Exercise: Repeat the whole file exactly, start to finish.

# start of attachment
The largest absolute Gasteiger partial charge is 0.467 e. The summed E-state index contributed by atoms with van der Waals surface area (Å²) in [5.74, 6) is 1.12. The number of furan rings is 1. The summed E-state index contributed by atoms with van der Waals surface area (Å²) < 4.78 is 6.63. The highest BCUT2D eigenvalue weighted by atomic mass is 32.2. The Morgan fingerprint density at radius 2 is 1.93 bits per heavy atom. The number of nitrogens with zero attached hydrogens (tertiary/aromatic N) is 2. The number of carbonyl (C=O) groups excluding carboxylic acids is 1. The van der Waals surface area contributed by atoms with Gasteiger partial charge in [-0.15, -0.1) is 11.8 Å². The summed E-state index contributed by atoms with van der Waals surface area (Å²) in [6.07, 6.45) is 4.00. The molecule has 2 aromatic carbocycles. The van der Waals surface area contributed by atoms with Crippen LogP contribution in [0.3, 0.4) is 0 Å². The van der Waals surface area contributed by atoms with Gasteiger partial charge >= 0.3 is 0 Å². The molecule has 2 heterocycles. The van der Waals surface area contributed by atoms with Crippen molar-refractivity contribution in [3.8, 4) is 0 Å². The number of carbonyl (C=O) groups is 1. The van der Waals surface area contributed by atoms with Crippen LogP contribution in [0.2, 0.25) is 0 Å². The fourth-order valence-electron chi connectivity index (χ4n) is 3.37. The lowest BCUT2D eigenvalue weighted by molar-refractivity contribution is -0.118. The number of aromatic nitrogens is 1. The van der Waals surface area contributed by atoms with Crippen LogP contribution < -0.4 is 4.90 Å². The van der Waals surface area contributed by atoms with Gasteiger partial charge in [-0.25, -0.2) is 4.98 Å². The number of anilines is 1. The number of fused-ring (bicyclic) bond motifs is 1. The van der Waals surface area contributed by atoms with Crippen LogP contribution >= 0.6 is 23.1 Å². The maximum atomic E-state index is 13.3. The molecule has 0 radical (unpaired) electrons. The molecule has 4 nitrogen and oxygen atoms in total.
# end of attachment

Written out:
The largest absolute Gasteiger partial charge is 0.467 e. The summed E-state index contributed by atoms with van der Waals surface area (Å²) in [5.74, 6) is 1.12. The number of furan rings is 1. The summed E-state index contributed by atoms with van der Waals surface area (Å²) < 4.78 is 6.63. The highest BCUT2D eigenvalue weighted by atomic mass is 32.2. The Morgan fingerprint density at radius 2 is 1.93 bits per heavy atom. The number of nitrogens with zero attached hydrogens (tertiary/aromatic N) is 2. The number of carbonyl (C=O) groups excluding carboxylic acids is 1. The van der Waals surface area contributed by atoms with Gasteiger partial charge in [-0.15, -0.1) is 11.8 Å². The summed E-state index contributed by atoms with van der Waals surface area (Å²) in [6.07, 6.45) is 4.00. The molecule has 2 aromatic carbocycles. The van der Waals surface area contributed by atoms with Crippen LogP contribution in [0.3, 0.4) is 0 Å². The van der Waals surface area contributed by atoms with Gasteiger partial charge >= 0.3 is 0 Å². The molecule has 2 heterocycles. The van der Waals surface area contributed by atoms with Crippen molar-refractivity contribution in [3.8, 4) is 0 Å². The number of carbonyl (C=O) groups is 1. The van der Waals surface area contributed by atoms with Crippen LogP contribution in [0.2, 0.25) is 0 Å². The fourth-order valence-electron chi connectivity index (χ4n) is 3.37. The lowest BCUT2D eigenvalue weighted by molar-refractivity contribution is -0.118. The number of aromatic nitrogens is 1. The van der Waals surface area contributed by atoms with Crippen LogP contribution < -0.4 is 4.90 Å². The van der Waals surface area contributed by atoms with Gasteiger partial charge in [-0.25, -0.2) is 4.98 Å². The number of anilines is 1. The number of fused-ring (bicyclic) bond motifs is 1. The van der Waals surface area contributed by atoms with Crippen LogP contribution >= 0.6 is 23.1 Å². The maximum atomic E-state index is 13.3. The molecule has 0 radical (unpaired) electrons. The molecule has 4 nitrogen and oxygen atoms in total.